• risk assessment

    Risk assessment is the identification of hazards that could negatively impact an organization's ability to conduct business.

SearchSecurity

  • phishing

    Phishing is a form of fraud in which an attacker masquerades as a reputable entity or person in email or other communication ...

  • vulnerability disclosure

    Vulnerability disclosure is the practice of publishing information about a computer security problem, and a type of policy that ...

  • incident response

    Incident response is an organized approach to addressing and managing the aftermath of a security breach or cyberattack, also ...

SearchHealthIT

SearchDisasterRecovery

  • business continuity and disaster recovery (BCDR)

    Business continuity and disaster recovery (BCDR) are closely related practices that describe an organization's preparation for ...

  • business continuity plan (BCP)

    A business continuity plan (BCP) is a document that consists of the critical information an organization needs to continue ...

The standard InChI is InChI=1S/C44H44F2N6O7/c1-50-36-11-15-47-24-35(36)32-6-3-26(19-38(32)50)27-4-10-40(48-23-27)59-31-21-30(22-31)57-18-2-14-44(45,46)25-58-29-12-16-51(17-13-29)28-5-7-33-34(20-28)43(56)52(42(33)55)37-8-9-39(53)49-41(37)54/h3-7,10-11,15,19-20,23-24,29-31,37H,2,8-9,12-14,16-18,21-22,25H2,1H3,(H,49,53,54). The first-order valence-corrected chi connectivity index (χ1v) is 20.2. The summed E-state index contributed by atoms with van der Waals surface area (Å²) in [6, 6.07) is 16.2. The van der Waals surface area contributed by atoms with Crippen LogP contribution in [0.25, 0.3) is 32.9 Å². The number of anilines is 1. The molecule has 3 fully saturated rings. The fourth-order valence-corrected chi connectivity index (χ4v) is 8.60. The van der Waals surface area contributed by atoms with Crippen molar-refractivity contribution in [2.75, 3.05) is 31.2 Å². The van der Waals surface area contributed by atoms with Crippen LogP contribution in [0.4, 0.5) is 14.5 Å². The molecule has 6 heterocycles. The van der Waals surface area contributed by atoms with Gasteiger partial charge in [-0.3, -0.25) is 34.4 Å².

• call tree

    A call tree -- sometimes referred to as a phone tree -- is a telecommunications chain for notifying specific individuals of an ...

SearchStorage

  • flash memory

    Flash memory, also known as flash storage, is a type of nonvolatile memory that erases data in units called blocks.

  • NAND flash memory

    NAND flash memory is a type of nonvolatile storage technology that does not require power to retain data.

  • NOR flash memory

    NOR flash memory is one of two types of nonvolatile storage technologies.

SearchSolidStateStorage

  • hybrid hard disk drive (HDD)

    A hybrid hard disk drive is an electromechanical spinning hard disk that contains some amount of NAND Flash memory.

Close